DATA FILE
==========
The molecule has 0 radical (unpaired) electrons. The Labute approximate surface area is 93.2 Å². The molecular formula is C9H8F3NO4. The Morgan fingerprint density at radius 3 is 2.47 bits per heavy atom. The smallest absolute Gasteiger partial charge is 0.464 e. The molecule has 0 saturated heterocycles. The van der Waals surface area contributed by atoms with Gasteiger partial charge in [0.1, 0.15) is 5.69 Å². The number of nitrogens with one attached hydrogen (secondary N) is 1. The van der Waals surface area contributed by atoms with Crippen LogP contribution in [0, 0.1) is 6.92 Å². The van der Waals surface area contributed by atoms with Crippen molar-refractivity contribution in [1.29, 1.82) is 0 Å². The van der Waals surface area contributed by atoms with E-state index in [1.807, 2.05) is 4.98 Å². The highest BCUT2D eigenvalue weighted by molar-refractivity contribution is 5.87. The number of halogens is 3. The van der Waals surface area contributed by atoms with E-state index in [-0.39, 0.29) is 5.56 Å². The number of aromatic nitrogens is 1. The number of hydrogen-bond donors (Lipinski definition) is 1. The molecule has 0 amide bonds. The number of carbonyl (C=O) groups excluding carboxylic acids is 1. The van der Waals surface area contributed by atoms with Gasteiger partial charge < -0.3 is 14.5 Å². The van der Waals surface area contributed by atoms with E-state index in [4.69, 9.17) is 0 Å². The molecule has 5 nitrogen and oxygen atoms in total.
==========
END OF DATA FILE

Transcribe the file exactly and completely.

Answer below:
The molecule has 0 radical (unpaired) electrons. The Labute approximate surface area is 93.2 Å². The molecular formula is C9H8F3NO4. The Morgan fingerprint density at radius 3 is 2.47 bits per heavy atom. The smallest absolute Gasteiger partial charge is 0.464 e. The molecule has 0 saturated heterocycles. The van der Waals surface area contributed by atoms with Gasteiger partial charge in [0.1, 0.15) is 5.69 Å². The number of nitrogens with one attached hydrogen (secondary N) is 1. The van der Waals surface area contributed by atoms with Crippen LogP contribution in [0, 0.1) is 6.92 Å². The van der Waals surface area contributed by atoms with Crippen molar-refractivity contribution in [1.29, 1.82) is 0 Å². The van der Waals surface area contributed by atoms with E-state index in [1.807, 2.05) is 4.98 Å². The highest BCUT2D eigenvalue weighted by molar-refractivity contribution is 5.87. The number of halogens is 3. The van der Waals surface area contributed by atoms with E-state index in [-0.39, 0.29) is 5.56 Å². The number of aromatic nitrogens is 1. The number of hydrogen-bond donors (Lipinski definition) is 1. The molecule has 0 amide bonds. The number of carbonyl (C=O) groups excluding carboxylic acids is 1. The van der Waals surface area contributed by atoms with Gasteiger partial charge < -0.3 is 14.5 Å². The van der Waals surface area contributed by atoms with E-state index in [4.69, 9.17) is 0 Å². The molecule has 5 nitrogen and oxygen atoms in total.